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Uranium may enrich job market, if Naidu trashes people?s health

Though the Uranium Corporation was refused mining rights in various parts of India, Andhra Pradesh may still say yes to it.

india Updated: Mar 02, 2004 17:58 IST

Though the Uranium Corporation of India Limited (UCIL) was refused mining rights in various parts of India, Andhra Pradesh may still say yes to it.

UCIL has applied for a licence to mine uranium at Lambapur and Peddagattu in Nalgonda where its atomic division found 11.02 million ton of deposits in early 2003. It estimates that the region can give 1,250 ton of ore a day for more than 20 to 25 years.

Besides the licence, the company has also asked for a permit to set up a hydro-metallurgical plant for processing the uranium ore. (UCIL plans to invest Rs 450 crore (US$ 96 million) for setting up the plant.)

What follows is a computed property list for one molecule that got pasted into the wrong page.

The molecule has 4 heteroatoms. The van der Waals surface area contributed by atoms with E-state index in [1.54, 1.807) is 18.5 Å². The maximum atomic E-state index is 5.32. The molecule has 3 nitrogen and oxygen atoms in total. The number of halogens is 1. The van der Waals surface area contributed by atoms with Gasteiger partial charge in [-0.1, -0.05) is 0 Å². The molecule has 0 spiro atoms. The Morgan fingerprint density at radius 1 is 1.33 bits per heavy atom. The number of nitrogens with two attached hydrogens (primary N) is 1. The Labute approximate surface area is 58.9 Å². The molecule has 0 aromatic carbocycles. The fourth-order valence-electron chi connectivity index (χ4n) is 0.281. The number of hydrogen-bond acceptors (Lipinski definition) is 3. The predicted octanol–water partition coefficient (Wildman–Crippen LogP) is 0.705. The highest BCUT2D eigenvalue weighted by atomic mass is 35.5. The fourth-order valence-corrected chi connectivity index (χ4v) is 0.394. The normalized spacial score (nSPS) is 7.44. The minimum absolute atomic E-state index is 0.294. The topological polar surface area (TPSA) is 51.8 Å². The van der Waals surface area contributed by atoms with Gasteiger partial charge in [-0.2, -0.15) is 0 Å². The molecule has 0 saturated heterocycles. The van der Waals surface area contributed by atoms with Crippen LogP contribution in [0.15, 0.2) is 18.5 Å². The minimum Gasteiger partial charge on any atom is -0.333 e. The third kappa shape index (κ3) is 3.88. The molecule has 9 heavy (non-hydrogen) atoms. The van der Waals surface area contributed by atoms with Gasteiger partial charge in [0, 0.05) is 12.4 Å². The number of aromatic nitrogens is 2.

Chief Minister Chandrababu Naidu is now trying to decide whether the jobs that the project will guarantee mean more to his government than the health of his people and clean environment in which they live.

The fallouts of uranium mining are well-documented. Thousands of people have died in four decades of uranium mining in the country of causes ranging from radiation to lack of adherence to basic safety standards considered mandatory to uranium mining.

An independent study done near the Jadugoda mine in Bihar (now in Jharkhand) had concluded that the radiation levels were 58 times more than the allowed international standard.

First Published: Mar 02, 2004 14:40 IST